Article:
Author: Allison Wilkinson
Institution: UC Santa Barbara
Date: March 2008
Aspirin-like drugs may have a role in treating breast cancer, according to a review of multiple studies published in the March issue of the International Journal of Clinical Practice. This finding offers hope in an age when it is expected that one in eight women will be diagnosed with the disease. Ian Fentiman of London's Guy's Hospital found that the use of nonsteroidal anti-inflammatory drugs (NSAIDs), such as aspirin and ibuprofen, may reduce the incidence of breast cancer by up to 20 percent.
Fentiman and his colleague, Avi Agrawal, reviewed 21 studies conducted over the past 27 years which included more than 37,000 women. These studies examined the effects of NSAIDs, drugs that reduce pain, fever and inflammation, on women with breast cancer as well as women who did not have the disease.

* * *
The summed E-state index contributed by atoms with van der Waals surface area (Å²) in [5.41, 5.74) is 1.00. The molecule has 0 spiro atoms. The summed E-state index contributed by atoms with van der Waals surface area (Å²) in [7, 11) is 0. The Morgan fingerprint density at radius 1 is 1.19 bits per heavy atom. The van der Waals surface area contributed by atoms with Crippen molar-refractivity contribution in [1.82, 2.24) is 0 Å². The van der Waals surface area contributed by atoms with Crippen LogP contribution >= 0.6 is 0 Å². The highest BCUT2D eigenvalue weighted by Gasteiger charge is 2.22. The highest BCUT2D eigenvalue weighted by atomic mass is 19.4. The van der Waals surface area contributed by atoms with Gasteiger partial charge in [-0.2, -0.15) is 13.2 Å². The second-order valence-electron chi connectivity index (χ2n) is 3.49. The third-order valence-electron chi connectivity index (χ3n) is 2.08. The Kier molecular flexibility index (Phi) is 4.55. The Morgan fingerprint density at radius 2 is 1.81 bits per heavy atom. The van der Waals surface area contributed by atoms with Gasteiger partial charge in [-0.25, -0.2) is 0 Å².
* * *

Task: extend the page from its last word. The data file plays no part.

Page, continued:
"Our review of research published over the last 27 years suggests that, in addition to possible prevention, there may also be a role for NSAIDs in the treatment of women with established breast cancer", says Fentiman. Thus, NSAIDs may not only prevent breast cancer in women with a high-risk of developing the disease, but these relatively inexpensive drugs may also help of women already diagnosed with breast cancer.
Fentiman warns, however, that their review did not examine the possible side effects of using aspirin on a regular basis. Such side effects could include bleeding and deterioration of the digestive tract. Fentiman therefore stresses the need for further research before advising regular use of NSAIDs. However, further investigation into possible side effects may prove the use of NSAIDs to be a safe and inexpensive method of breast cancer prevention and treatment.
Written by Allison Wilkinson
Reviewed by David Metcalfe, Shandra Iannucci
Published by Pooja Ghatalia